I stationed myself at the foot of the escalator, slightly back and off to the side. At chest level, I held up my sign, on which I had written, “D. PEPPER.”
There is an art to meeting a fare at an airport. You’d think it’s a no-brainer — how hard can it be? — yet it’s anything but. There are 100 ways to screw it up, and the fact that it may not be your fault is cold comfort to the irate customer whom you failed to meet at the gate. Plus, you can lose the fare to another cab or a car rental.
“Excuse me,” I said to an arriving traveler, “is this the US Air out of LaGuardia?”
“Let me think,” the lady said. “Uhhh … yes, that’s it. Hope that helps.”
“Thanks, it does,” I replied, happy for the confirmation that I was indeed at the right spot at the right time.
About seven or eight stairs up the escalator, a smiling, middle-aged woman with a teenage girl noticed me and pointed.
“Hi, Mrs. Pepper — welcome to Vermont,” I said. “I’m Jernigan, and I’ll be taking you down to Middlebury.”
“Wonderful,” she replied, shaking my hand. “And please call me Diane. This is my daughter, Kayla.”
“Good to meet you, too, Kayla. Any luggage?”
“Nope,” Diane replied. “Just what we’re carrying.”
That’s the answer I love to hear. Waiting for the baggage arrival can kill upward of half an hour. “Beautiful,” I said. “Let’s do this thing.”
They followed me out to the cabs, settled into the backseat, and we were off. Given the time of year, the destination and the mother-daughter pairing, I was pretty sure of the answer to the question I threw out there as a conversation starter. “So, what brings you folks to Vermont?”
In the rearview mirror, I could read the excitement on Kayla’s face. She said, “We’re here for a campus tour of Middlebury College. We’ve been visiting a bunch of schools this week.”
“Really? Well, that’s quite cool. What other schools have you hit thus far?”
“Let’s see,” Kayla said. “Yesterday we visited Colgate, and we’ve been to Hamilton College and Bowdoin.”
“Colgate, huh?” I said. “A high school buddy of mine went there. He used to call it ‘Toothpaste U.’ Not to prejudice you one way or the other, but he said it was mostly a lot of really wealthy kids who didn’t have quite the grades or family pull to get into one of the Ivies.”
“That’s funny,” Diane said, “we didn’t like it much, either. After about five minutes, we knew that this wasn’t the place. Isn’t that right, Kayla?”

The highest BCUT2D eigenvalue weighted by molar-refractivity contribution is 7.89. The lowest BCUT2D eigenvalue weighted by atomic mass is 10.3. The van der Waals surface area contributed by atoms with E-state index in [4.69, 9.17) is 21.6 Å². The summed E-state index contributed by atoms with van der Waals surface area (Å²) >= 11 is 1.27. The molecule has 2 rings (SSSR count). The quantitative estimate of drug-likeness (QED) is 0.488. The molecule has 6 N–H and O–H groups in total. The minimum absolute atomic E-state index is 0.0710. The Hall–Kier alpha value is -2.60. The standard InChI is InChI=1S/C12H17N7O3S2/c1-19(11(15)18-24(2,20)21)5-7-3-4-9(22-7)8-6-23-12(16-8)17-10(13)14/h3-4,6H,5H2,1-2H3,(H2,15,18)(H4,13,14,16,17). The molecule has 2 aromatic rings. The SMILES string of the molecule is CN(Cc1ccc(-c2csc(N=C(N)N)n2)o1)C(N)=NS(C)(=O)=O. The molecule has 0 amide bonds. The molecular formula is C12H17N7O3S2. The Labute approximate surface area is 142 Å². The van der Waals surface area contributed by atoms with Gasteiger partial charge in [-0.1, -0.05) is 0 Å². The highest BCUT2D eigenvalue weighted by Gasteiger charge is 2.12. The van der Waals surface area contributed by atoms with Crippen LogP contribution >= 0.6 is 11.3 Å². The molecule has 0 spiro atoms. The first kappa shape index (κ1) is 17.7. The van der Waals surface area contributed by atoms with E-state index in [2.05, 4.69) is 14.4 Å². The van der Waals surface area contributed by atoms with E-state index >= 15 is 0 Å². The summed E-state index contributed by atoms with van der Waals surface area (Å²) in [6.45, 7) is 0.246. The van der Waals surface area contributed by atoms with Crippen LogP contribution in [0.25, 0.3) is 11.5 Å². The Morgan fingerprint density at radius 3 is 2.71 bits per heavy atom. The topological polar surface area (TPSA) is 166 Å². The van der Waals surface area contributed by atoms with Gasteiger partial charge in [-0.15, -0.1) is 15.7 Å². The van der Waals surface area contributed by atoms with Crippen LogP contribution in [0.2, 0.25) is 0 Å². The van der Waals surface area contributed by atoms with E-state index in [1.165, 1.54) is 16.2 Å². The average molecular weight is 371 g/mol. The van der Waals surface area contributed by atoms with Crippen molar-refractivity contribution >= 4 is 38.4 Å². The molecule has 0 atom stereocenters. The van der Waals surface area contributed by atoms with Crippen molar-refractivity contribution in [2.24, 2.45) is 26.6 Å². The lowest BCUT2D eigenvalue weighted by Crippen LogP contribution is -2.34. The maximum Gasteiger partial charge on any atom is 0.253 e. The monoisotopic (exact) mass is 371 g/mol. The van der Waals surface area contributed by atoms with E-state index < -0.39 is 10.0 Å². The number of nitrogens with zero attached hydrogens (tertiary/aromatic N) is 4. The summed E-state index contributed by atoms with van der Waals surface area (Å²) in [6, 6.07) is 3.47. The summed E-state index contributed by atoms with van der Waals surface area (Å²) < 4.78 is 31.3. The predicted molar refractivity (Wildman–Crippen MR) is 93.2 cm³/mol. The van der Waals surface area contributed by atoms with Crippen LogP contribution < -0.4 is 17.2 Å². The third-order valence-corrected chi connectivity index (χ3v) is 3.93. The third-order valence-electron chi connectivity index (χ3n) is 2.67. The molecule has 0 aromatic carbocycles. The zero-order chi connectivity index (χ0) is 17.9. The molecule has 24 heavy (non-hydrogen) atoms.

“Yeah,” Kayla confirmed. “When it’s right you just, like, know it. And vice versa, I guess.”
The parent-and-child college visitation tour is an annual spring ritual. It can be fun, it can be bonding, but the experience is very different for the two generations involved. For the teenager, it’s an exciting outing with Mom or Dad, one more rite of passage on the long journey toward adulthood. For the parent, it’s bittersweet, because they understand something their child cannot: It’s most likely the last time the kid will need them in quite this way. Next fall, it’s off to college, and then…
We motored down Route 7, my customers chatting softly in the back. In a lull in their conversation, I said, “Hey, you want to know something cool about Middlebury College?”
“But, of course,” Diane replied.
“Even though the school competes in Division 3 and doesn’t offer athletic scholarships, it has the highest percentage of students playing in varsity sports. I believe the figure is over 25 percent.”
“Wow,” Kayla said, “that is impressive. You don’t think of Middlebury as a big sports school.”
“No, you don’t, although in certain sports, like hockey and lacrosse, they contend most every year for the national Division 3 title. And, of course, there’s one sport in which they beat out even the big schools.”
“Which sport is that?” Diane asked.
“Did you say ‘quidditch’? What on Earth is that?”
“C’mon, Mom,” Kayla said. “You know — the game they play in the Harry Potter stories?”
“You mean where they fly around on the broomsticks? I remember you telling me about that when you were a little girl. How do they pull that off?”
“Well, they do,” I said, chuckling. “No, they don’t actually get airborne, but they do scramble around on broomsticks and host tournaments in which dozens of schools compete. And, like I said, every year they take home the trophy.”
Diane’s cellphone jingled and she said, “I’m sorry, I need to take this.” She spoke to the dad, assuring him of everyone’s well-being, and told him she loved him. Clicking off, she apologized again, then shared how overwhelmed she feels by modern technology, a common refrain of the post-40 set.
“You’re telling me,” I sympathized. “You know what I’m a little ashamed to admit? I have never, ever sent a text message. I simply don’t get it. Kayla, educate me on this. Why do people love to text? What’s the appeal?”
“It’s simple,” Kayla explained. “My generation is a bunch of cowards. It’s way safer to, like, leave messages than talk in person.”
“That sounds astute,” I said with a laugh. “Best explanation I’ve heard, anyway.”
“Well, I don’t mind texts at all,” Diane said. “Kayla, when you’re at college next fall, I want you to text me, OK?”
On the surface, this was Mom making light banter, but a poignant crack in her voice exposed the tender subtext: In a matter of months, her fledgling would be leaving the nest.
Kayla felt it and placed her hand on her mother’s. “Every day, Mom,” she said, her bright eyes sparkling. “Every single day.”